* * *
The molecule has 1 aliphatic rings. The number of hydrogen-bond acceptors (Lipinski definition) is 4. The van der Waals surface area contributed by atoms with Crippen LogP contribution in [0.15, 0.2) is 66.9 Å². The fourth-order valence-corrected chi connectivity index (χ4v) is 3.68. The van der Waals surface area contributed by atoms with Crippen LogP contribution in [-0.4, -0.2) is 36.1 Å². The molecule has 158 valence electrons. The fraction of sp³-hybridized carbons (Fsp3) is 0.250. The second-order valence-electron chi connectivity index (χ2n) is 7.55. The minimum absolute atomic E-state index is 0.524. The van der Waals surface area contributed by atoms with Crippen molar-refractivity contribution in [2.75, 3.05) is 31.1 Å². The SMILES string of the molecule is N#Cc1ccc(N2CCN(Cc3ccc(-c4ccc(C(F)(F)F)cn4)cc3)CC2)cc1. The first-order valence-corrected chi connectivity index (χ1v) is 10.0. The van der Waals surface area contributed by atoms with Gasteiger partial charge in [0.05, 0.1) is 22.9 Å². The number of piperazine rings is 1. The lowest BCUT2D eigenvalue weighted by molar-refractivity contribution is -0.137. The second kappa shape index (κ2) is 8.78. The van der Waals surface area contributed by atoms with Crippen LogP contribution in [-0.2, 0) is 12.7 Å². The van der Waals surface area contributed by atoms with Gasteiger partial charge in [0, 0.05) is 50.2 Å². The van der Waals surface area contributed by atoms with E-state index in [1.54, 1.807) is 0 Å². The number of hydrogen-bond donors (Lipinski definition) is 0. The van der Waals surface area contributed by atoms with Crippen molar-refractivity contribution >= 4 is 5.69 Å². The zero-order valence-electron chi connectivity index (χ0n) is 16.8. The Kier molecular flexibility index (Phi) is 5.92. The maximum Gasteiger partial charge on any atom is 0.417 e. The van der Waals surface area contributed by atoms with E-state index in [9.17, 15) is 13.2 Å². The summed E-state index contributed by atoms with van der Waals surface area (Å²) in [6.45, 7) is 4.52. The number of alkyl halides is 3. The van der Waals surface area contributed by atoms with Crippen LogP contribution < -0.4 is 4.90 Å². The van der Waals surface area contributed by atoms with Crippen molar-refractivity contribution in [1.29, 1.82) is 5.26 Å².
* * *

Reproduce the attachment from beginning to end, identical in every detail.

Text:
The molecule has 1 aliphatic rings. The number of hydrogen-bond acceptors (Lipinski definition) is 4. The van der Waals surface area contributed by atoms with Crippen LogP contribution in [0.15, 0.2) is 66.9 Å². The fourth-order valence-corrected chi connectivity index (χ4v) is 3.68. The van der Waals surface area contributed by atoms with Crippen LogP contribution in [-0.4, -0.2) is 36.1 Å². The molecule has 158 valence electrons. The fraction of sp³-hybridized carbons (Fsp3) is 0.250. The second-order valence-electron chi connectivity index (χ2n) is 7.55. The minimum absolute atomic E-state index is 0.524. The van der Waals surface area contributed by atoms with Crippen molar-refractivity contribution in [2.75, 3.05) is 31.1 Å². The SMILES string of the molecule is N#Cc1ccc(N2CCN(Cc3ccc(-c4ccc(C(F)(F)F)cn4)cc3)CC2)cc1. The first-order valence-corrected chi connectivity index (χ1v) is 10.0. The van der Waals surface area contributed by atoms with Gasteiger partial charge in [0.05, 0.1) is 22.9 Å². The number of piperazine rings is 1. The lowest BCUT2D eigenvalue weighted by molar-refractivity contribution is -0.137. The second kappa shape index (κ2) is 8.78. The van der Waals surface area contributed by atoms with Crippen LogP contribution in [-0.2, 0) is 12.7 Å². The van der Waals surface area contributed by atoms with Gasteiger partial charge in [0, 0.05) is 50.2 Å². The van der Waals surface area contributed by atoms with E-state index in [1.54, 1.807) is 0 Å². The number of hydrogen-bond donors (Lipinski definition) is 0. The van der Waals surface area contributed by atoms with Crippen molar-refractivity contribution >= 4 is 5.69 Å². The zero-order valence-electron chi connectivity index (χ0n) is 16.8. The Kier molecular flexibility index (Phi) is 5.92. The maximum Gasteiger partial charge on any atom is 0.417 e. The van der Waals surface area contributed by atoms with E-state index in [9.17, 15) is 13.2 Å². The summed E-state index contributed by atoms with van der Waals surface area (Å²) in [6.45, 7) is 4.52. The number of alkyl halides is 3. The van der Waals surface area contributed by atoms with Crippen LogP contribution < -0.4 is 4.90 Å². The van der Waals surface area contributed by atoms with Crippen molar-refractivity contribution in [1.29, 1.82) is 5.26 Å².